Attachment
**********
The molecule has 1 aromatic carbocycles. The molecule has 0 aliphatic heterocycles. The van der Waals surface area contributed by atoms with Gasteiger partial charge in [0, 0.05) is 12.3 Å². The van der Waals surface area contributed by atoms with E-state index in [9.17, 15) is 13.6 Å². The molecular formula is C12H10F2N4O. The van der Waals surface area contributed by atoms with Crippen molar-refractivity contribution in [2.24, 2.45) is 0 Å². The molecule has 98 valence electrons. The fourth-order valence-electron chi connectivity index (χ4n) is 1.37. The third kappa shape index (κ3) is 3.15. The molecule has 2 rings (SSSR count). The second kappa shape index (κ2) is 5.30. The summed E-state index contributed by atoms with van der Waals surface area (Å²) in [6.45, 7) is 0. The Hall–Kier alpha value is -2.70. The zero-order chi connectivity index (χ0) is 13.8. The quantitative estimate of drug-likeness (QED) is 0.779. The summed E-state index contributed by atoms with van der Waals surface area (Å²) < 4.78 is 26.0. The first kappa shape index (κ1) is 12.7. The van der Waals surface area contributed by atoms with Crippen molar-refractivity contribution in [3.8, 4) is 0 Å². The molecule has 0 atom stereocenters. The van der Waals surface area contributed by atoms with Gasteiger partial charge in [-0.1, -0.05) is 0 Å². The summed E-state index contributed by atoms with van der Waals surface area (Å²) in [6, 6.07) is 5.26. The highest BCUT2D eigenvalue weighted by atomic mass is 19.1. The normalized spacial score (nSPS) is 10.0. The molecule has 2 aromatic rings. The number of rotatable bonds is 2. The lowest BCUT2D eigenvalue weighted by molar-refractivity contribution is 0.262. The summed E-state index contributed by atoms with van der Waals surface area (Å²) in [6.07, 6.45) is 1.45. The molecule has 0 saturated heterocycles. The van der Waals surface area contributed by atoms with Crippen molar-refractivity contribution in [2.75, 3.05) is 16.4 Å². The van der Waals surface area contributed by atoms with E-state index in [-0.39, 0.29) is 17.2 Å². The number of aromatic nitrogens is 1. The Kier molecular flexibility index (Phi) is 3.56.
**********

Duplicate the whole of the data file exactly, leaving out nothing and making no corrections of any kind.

The molecule has 1 aromatic carbocycles. The molecule has 0 aliphatic heterocycles. The van der Waals surface area contributed by atoms with Gasteiger partial charge in [0, 0.05) is 12.3 Å². The van der Waals surface area contributed by atoms with E-state index in [9.17, 15) is 13.6 Å². The molecular formula is C12H10F2N4O. The van der Waals surface area contributed by atoms with Crippen molar-refractivity contribution in [2.24, 2.45) is 0 Å². The molecule has 98 valence electrons. The fourth-order valence-electron chi connectivity index (χ4n) is 1.37. The third kappa shape index (κ3) is 3.15. The molecule has 2 rings (SSSR count). The second kappa shape index (κ2) is 5.30. The summed E-state index contributed by atoms with van der Waals surface area (Å²) in [6.45, 7) is 0. The Hall–Kier alpha value is -2.70. The zero-order chi connectivity index (χ0) is 13.8. The quantitative estimate of drug-likeness (QED) is 0.779. The summed E-state index contributed by atoms with van der Waals surface area (Å²) < 4.78 is 26.0. The first kappa shape index (κ1) is 12.7. The van der Waals surface area contributed by atoms with Crippen molar-refractivity contribution in [3.8, 4) is 0 Å². The molecule has 0 atom stereocenters. The van der Waals surface area contributed by atoms with Gasteiger partial charge in [-0.1, -0.05) is 0 Å². The summed E-state index contributed by atoms with van der Waals surface area (Å²) in [6, 6.07) is 5.26. The highest BCUT2D eigenvalue weighted by atomic mass is 19.1. The normalized spacial score (nSPS) is 10.0. The molecule has 2 aromatic rings. The number of rotatable bonds is 2. The lowest BCUT2D eigenvalue weighted by molar-refractivity contribution is 0.262. The summed E-state index contributed by atoms with van der Waals surface area (Å²) in [6.07, 6.45) is 1.45. The molecule has 0 saturated heterocycles. The van der Waals surface area contributed by atoms with Crippen molar-refractivity contribution in [2.75, 3.05) is 16.4 Å². The van der Waals surface area contributed by atoms with E-state index in [-0.39, 0.29) is 17.2 Å². The number of aromatic nitrogens is 1. The Kier molecular flexibility index (Phi) is 3.56.